Ellen Smith for Oak Ridge Rotating Header Image

Proceed with caution on red-light cameras

There’s a lot of conflicting information “out there” on the results of traffic cameras. Whatever conclusions you want to support, you are sure to be able to find a study that supports that conclusion. Oak Ridge (and any other community considering cameras) needs to “proceed with caution” in making a decision.

I haven’t sorted out all of the various “pro-camera” and “anti-camera” groups. However, National Motorists Association is a consistent opponent, while Insurance Institute for Highway Safety loves traffic cameras. The research findings these two groups report and the manner of their presentations are strongly correlated with their positions on cameras.

Everybody seems to agree that there are no valid controls for any of the studies (for example, in any “before” and “after” study there are numerous other changes occurring that could influence accident rates and severities). There are suggestions that the findings reported are strongly correlated with the affiliations of the people doing the reporting (kind of like drug companies that don’t report the results of the clinical studies that did not find favorable results).

There even seem to be some full-blown conspiracy theories about red light cameras — I’ve seen allegations that one Insurance Institute for Highway Safety staff member is working with traffic engineering professional organizations, vendors, and possibly local governments to “sell” red-light cameras. One allegation is that standards for yellow-light durations have been so as to increase the number of redlight violations, thus creating a profitable market in stopping violations. Former U.S. House of Representatives Majority Leader Dick Armey sponsored some sort of Congressional investigation that found that since 1985, yellow traffic light timing had been cut “from an average of five seconds to three seconds in duration” (at the recommendation of traffic engineering organizations) and alleged that “revenue collected from intersections with these shorter durations have become a mainstay of many local governments.” (See this article on the National Motorists Association website).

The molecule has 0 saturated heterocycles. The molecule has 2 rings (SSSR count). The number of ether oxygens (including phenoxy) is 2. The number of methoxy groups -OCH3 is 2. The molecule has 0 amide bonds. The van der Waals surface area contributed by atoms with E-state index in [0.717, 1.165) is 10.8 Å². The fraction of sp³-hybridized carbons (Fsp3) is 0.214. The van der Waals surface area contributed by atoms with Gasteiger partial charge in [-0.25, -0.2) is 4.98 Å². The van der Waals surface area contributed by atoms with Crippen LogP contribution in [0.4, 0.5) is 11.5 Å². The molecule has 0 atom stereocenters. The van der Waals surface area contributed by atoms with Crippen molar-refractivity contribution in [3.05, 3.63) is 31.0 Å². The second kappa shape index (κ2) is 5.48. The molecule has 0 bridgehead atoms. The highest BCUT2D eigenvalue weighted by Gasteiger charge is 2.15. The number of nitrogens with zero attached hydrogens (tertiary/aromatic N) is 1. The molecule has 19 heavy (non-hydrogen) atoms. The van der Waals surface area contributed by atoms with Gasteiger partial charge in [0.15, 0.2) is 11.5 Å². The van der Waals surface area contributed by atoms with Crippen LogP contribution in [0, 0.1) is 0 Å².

One of the conspiracy-theorist charges that I don’t believe is true is the allegation that these are a big source of cash for local governments. The main money issue with these systems is that they are expensive to set up and maintain. As a result, they don’t get used except in locations where they are expected to generate a lot of revenue from tickets, and most of the ticket revenue goes to pay for the system (including both money for the vendor and local costs for operation). In many jurisdictions, ticket revenue is less than the cost of the system. Indeed, yesterday an Oak Ridge resident alerted city officials to an interesting article that discusses jurisdictions that have shut off their cameras due to declining revenues.

Added March 29th: Over at AtomicCityTalk.com, Ray Evans posted a link to Federal Highway Administration Red Light Camera Systems Operational Guidelines, which is presumably a neutral source and has comprehensive practical information on the whole topic.